• Tuesday, May 21, 2024
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BusinessDay

The CBN policy on bancassurance

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Insurance is considered as one of the most effective means of reducing the vulnerability of the poor from the impacts of disease, theft, violence, disability, fire and other hazards. Insurance protects against unexpected losses by pooling the resources of the many to compensate for the losses of the few, the more uncertain the event the more insurance becomes the most economical form of protection

In the developed world insurance is part of society, such that some forms of cover are required by law. In developing countries the need for such a safety net is much greater, particularly at the poorest levels where vulnerability to risks is much greater and there are fewer opportunities available to recover from a large loss.

in the developed economies there is a high level of insurance penetration in the population such that 70 to 90 per cent of the citizens usually possess at least, one insurance policy. On the contrary, the insurance penetration in developing countries is very minimal and their service is restricted to few well off individuals and companies

In Nigeria, despite growing population and economy, insurance is still lagging seriously behind in the world global market ranking, and has only 0.5 percent insurance penetration.

In terms of peer country comparison in Africa, Nigeria with a population of about 170 million has 59 insurance companies, while South Africa with a population of about 52 million has 184 insurance companies; and Ghana with a population of about 25 million has 47 insurance companies. The insurance industry in South Africa and Ghana contributes 12.9 percent and one percent to their respective GDPs.

Compared to advanced economies, the total insurance premium as a percentage of GDP for US is 14.5 percent, UK, 15 percent, Ireland 22 percent and Germany 8.9 percent. The major constraints to the Nigerian insurance industry are poor corporate governance; high default rates; low capital; low capacity and skills; cultural factors; high level of consumer’s ignorance of the advantages of insurance products; high rate of unemployment and low GDP per capita as well as lack of genuine property ownership documents.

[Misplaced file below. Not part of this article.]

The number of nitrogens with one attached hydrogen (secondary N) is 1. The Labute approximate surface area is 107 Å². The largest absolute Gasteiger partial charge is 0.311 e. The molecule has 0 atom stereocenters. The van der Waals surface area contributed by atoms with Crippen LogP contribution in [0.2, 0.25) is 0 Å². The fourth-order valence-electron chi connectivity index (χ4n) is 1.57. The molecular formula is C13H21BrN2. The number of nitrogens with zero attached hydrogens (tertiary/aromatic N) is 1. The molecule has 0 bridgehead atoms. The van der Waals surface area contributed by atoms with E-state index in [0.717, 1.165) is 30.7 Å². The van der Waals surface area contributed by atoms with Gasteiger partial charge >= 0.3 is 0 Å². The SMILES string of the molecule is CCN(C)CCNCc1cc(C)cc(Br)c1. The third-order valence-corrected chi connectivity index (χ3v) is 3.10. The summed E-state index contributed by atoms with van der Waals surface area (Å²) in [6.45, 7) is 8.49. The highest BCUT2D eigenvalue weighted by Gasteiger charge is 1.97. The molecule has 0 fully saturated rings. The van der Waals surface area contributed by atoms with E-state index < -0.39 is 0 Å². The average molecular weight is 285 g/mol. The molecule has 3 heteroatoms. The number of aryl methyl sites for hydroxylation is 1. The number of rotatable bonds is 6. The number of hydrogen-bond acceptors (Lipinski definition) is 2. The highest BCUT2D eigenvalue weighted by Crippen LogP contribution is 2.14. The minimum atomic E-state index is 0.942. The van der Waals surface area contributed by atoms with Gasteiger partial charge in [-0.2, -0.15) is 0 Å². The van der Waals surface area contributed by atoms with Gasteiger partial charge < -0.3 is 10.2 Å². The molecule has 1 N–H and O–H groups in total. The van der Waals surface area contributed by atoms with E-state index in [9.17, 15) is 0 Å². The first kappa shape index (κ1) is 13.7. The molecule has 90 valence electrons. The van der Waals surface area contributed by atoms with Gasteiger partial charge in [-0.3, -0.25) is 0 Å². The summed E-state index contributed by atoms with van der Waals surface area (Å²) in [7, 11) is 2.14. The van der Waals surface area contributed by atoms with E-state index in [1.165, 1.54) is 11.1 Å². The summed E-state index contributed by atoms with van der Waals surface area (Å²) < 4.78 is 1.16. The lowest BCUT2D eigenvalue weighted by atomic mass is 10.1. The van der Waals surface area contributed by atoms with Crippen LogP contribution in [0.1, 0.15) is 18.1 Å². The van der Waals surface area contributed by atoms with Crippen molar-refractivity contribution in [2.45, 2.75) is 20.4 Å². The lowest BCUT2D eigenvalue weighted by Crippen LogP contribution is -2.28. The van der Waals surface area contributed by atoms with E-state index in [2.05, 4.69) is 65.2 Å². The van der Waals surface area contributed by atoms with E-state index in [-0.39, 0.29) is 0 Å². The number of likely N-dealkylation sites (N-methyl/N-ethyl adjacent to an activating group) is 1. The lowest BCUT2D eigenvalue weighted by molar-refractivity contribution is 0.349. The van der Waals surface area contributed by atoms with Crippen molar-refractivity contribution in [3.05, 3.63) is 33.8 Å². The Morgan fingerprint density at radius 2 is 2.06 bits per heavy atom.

It is in view of the above scenario that we suggest that the plan of the Central Bank of Nigeria to prohibit Nigerian banks from engaging in any form of bancassurance should be reconsidered; because, the insurance industry in Nigeria needs to be boosted through encouragement, and bancassurance is a globally accepted practice.

The bank insurance model (BIM), also sometimes known as bancassurance, is the partnership or relationship between a bank and an insurance company whereby the insurance company uses the bank sales channel in order to sell insurance products, an arrangement in which a bank and an insurance company form a partnership so that the insurance company can sell its products to the bank’s client base. BIM allows the insurance company to maintain smaller direct sales teams as their products are sold through the bank to bank customers by bank staff and employees as well.

This partnership arrangement can be profitable for both companies. Banks can earn additional revenue by selling the insurance products, while insurance companies are able to expand their customer base without having to expand their sales forces or pay commissions to insurance agents or brokers.

Bancassurance, has proved to be an effective distribution channel in a number of countries in Europe, Latin America, and Asia; the bancassurance business has come a long way in Africa, from being relatively unknown ten years ago to being at the centre of most finance institutions’ growth strategies; it is now really beginning to take shape and is now an established and growing channel for insurance distribution, hence Nigeria should not be seen to deviate from a positive global trend.